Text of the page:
Pininfarina has already announced its ambitions to become a full-fledged automaker, beyond its one-offs and design collaborations, and we’ve just been given a preview of how that new chapter will begin. During the rousing festival of automotive grandeur that is the Monterey Car Week, Pininfarina invited us to glimpse its nearly 2,000 horsepower, 0-60 in sub-two-seconds, electric hypercar in the concept-flesh.
While we were asked not to take or share live images—you’ll have to wait until the next Geneva Motor Show for that — we did get up close and personal with the concept car, which Luca Borgogno, Automobili Pininfarina design director, tells us is 90 percent of the car we’ll see once it’s unveiled.
"We’re still making little tweaks, some changes to improve performance of course, and aerodynamics, but this is 90 percent of what you’ll see." The car, and future Pininfarina models take inspiration from the Cistalia.
Our first impression? Pure silken super sports car. It reminds us a little of what modern versions of the McLaren P1, and Ferrari 458 Italia would look like, which surely is a good start. But it’s also got an abundance of presence; It’s concept-low, wider than Nebraska, and longer than the Las Vegas Strip.
"This is my favorite part," Paolo Pininfarina, grandson of the founder, Battista "Pinin" Farina, says gesticulating from the roof down along the body just behind the door cutoff, a known high-pressure zone for any car with serious grunt, especially one that’s pushing nearly 500 ponies to each wheel. There’s a separation from the body that allows air to pass, a little reminiscent— but not nearly as extreme — as the Ford GT’s.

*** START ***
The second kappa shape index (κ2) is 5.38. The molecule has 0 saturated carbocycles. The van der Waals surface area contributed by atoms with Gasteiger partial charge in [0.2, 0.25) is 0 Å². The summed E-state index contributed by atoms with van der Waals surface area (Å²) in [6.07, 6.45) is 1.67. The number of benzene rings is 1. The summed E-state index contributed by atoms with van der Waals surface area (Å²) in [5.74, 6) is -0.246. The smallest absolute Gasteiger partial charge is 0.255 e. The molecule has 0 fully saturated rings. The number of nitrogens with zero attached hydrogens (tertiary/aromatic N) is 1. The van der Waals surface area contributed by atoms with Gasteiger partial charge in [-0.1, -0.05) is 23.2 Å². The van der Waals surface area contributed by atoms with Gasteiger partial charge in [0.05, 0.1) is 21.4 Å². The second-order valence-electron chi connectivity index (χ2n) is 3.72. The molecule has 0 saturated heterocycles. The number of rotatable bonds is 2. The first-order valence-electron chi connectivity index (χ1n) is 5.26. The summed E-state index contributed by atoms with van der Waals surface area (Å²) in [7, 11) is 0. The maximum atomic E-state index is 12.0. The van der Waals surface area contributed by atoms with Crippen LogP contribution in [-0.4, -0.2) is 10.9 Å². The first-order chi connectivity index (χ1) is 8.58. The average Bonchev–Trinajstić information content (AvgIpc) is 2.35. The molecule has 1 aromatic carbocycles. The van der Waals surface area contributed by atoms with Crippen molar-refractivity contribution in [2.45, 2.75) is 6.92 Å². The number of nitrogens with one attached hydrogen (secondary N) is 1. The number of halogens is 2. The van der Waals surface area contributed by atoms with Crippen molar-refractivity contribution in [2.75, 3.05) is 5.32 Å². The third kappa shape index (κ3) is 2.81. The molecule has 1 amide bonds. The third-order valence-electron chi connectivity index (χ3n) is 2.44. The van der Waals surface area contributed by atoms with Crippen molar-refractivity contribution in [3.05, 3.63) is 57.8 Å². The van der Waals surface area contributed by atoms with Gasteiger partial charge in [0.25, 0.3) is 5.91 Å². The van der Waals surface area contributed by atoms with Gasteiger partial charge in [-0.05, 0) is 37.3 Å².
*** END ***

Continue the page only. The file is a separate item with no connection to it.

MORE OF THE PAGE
It’s widely believed that Pininfarina will design and develop a car based on a Rimac electric-chassis, but Borgogno says we’ll have to wait just a little longer for official partner agreement announcements.
The new design image you see (top of page) shows off the rear of the car, one that features a prominent gulf, flanked by two sections of a floating wing. The wings have flaps that function as an aerobrake, and we’re told there will be two or three fixed positions for the speed-scrubbers.
The front end has sharp LED lights, flanked by an air intake on the outside ends. A continuous light bar runs along the front of the bonnet, a graphic that indicates the future-leaning ambitions of this next-generation, Cambiani, Italy-built hypercar.
Head of Pininfarina, Michael Perschke, says the PF0 will be the first of many future cars to come, but that — beyond its ultra-limited production of just 150 cars, and $2 million (£1.55 million) price tag — extra exclusivity comes from the fact that at the moment, there are no other pure-electric hypercars, only hybrids. The pure BEV hyper is estimated to have a range of 310 miles when it launches late in 2020, and a top speed in excess of 250 mph. It’s also a chance to be a part of the 88-year-old brand’s first standalone hypercar.
The aggressive timeline is an ambitious one, though interested parties would be better off getting involved early on in the process. We predict the price will rise as Pininfarina gets closer to delivering its first order.